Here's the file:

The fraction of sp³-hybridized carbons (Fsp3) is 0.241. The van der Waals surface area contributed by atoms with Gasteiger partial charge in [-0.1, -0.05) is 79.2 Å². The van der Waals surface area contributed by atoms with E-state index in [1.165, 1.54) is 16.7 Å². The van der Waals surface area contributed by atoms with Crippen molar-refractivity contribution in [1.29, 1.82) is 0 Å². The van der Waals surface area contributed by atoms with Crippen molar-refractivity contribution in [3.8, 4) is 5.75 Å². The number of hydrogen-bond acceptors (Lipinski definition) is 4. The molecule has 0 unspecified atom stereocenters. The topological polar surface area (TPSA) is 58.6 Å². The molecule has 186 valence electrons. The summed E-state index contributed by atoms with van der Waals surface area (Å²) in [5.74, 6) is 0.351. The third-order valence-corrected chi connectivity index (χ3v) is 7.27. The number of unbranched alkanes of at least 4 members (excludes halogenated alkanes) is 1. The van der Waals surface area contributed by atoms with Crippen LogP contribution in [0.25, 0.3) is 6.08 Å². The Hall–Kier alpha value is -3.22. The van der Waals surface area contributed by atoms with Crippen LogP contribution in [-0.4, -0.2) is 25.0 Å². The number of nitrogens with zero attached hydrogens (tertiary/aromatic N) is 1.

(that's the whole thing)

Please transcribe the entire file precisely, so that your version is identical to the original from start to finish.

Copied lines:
The fraction of sp³-hybridized carbons (Fsp3) is 0.241. The van der Waals surface area contributed by atoms with Gasteiger partial charge in [-0.1, -0.05) is 79.2 Å². The van der Waals surface area contributed by atoms with E-state index in [1.165, 1.54) is 16.7 Å². The van der Waals surface area contributed by atoms with Crippen molar-refractivity contribution in [1.29, 1.82) is 0 Å². The van der Waals surface area contributed by atoms with Crippen molar-refractivity contribution in [3.8, 4) is 5.75 Å². The number of hydrogen-bond acceptors (Lipinski definition) is 4. The molecule has 0 unspecified atom stereocenters. The topological polar surface area (TPSA) is 58.6 Å². The molecule has 186 valence electrons. The summed E-state index contributed by atoms with van der Waals surface area (Å²) in [5.74, 6) is 0.351. The third-order valence-corrected chi connectivity index (χ3v) is 7.27. The number of unbranched alkanes of at least 4 members (excludes halogenated alkanes) is 1. The van der Waals surface area contributed by atoms with Crippen LogP contribution in [0.25, 0.3) is 6.08 Å². The Hall–Kier alpha value is -3.22. The van der Waals surface area contributed by atoms with Crippen LogP contribution in [-0.4, -0.2) is 25.0 Å². The number of nitrogens with zero attached hydrogens (tertiary/aromatic N) is 1.